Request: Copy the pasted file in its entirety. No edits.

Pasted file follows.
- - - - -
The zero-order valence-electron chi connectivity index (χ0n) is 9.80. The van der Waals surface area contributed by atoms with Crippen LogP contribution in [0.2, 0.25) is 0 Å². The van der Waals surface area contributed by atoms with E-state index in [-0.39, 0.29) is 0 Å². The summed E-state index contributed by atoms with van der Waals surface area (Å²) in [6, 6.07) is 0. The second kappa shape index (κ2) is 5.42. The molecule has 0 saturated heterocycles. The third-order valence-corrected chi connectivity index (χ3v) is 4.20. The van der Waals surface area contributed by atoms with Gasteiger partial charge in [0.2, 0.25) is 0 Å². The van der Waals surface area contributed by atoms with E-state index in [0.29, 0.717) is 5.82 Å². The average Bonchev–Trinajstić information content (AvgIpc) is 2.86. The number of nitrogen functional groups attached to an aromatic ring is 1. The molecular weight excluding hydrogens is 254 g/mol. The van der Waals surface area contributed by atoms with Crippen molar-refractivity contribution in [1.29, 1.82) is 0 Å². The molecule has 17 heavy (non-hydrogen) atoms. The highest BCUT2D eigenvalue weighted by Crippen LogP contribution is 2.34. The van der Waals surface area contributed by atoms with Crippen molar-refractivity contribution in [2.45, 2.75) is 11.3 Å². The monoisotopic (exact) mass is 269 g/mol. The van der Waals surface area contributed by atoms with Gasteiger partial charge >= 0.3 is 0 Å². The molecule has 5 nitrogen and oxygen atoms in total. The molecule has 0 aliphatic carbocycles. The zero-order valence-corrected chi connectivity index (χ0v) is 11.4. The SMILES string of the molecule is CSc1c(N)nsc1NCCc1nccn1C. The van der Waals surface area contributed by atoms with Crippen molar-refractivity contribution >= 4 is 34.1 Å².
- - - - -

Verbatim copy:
The zero-order valence-electron chi connectivity index (χ0n) is 9.80. The van der Waals surface area contributed by atoms with Crippen LogP contribution in [0.2, 0.25) is 0 Å². The van der Waals surface area contributed by atoms with E-state index in [-0.39, 0.29) is 0 Å². The summed E-state index contributed by atoms with van der Waals surface area (Å²) in [6, 6.07) is 0. The second kappa shape index (κ2) is 5.42. The molecule has 0 saturated heterocycles. The third-order valence-corrected chi connectivity index (χ3v) is 4.20. The van der Waals surface area contributed by atoms with Gasteiger partial charge in [0.2, 0.25) is 0 Å². The van der Waals surface area contributed by atoms with E-state index in [0.29, 0.717) is 5.82 Å². The average Bonchev–Trinajstić information content (AvgIpc) is 2.86. The number of nitrogen functional groups attached to an aromatic ring is 1. The molecular weight excluding hydrogens is 254 g/mol. The van der Waals surface area contributed by atoms with Crippen molar-refractivity contribution in [1.29, 1.82) is 0 Å². The molecule has 17 heavy (non-hydrogen) atoms. The highest BCUT2D eigenvalue weighted by Crippen LogP contribution is 2.34. The van der Waals surface area contributed by atoms with Crippen molar-refractivity contribution in [2.45, 2.75) is 11.3 Å². The monoisotopic (exact) mass is 269 g/mol. The van der Waals surface area contributed by atoms with Gasteiger partial charge >= 0.3 is 0 Å². The molecule has 5 nitrogen and oxygen atoms in total. The molecule has 0 aliphatic carbocycles. The zero-order valence-corrected chi connectivity index (χ0v) is 11.4. The SMILES string of the molecule is CSc1c(N)nsc1NCCc1nccn1C. The van der Waals surface area contributed by atoms with Crippen molar-refractivity contribution >= 4 is 34.1 Å².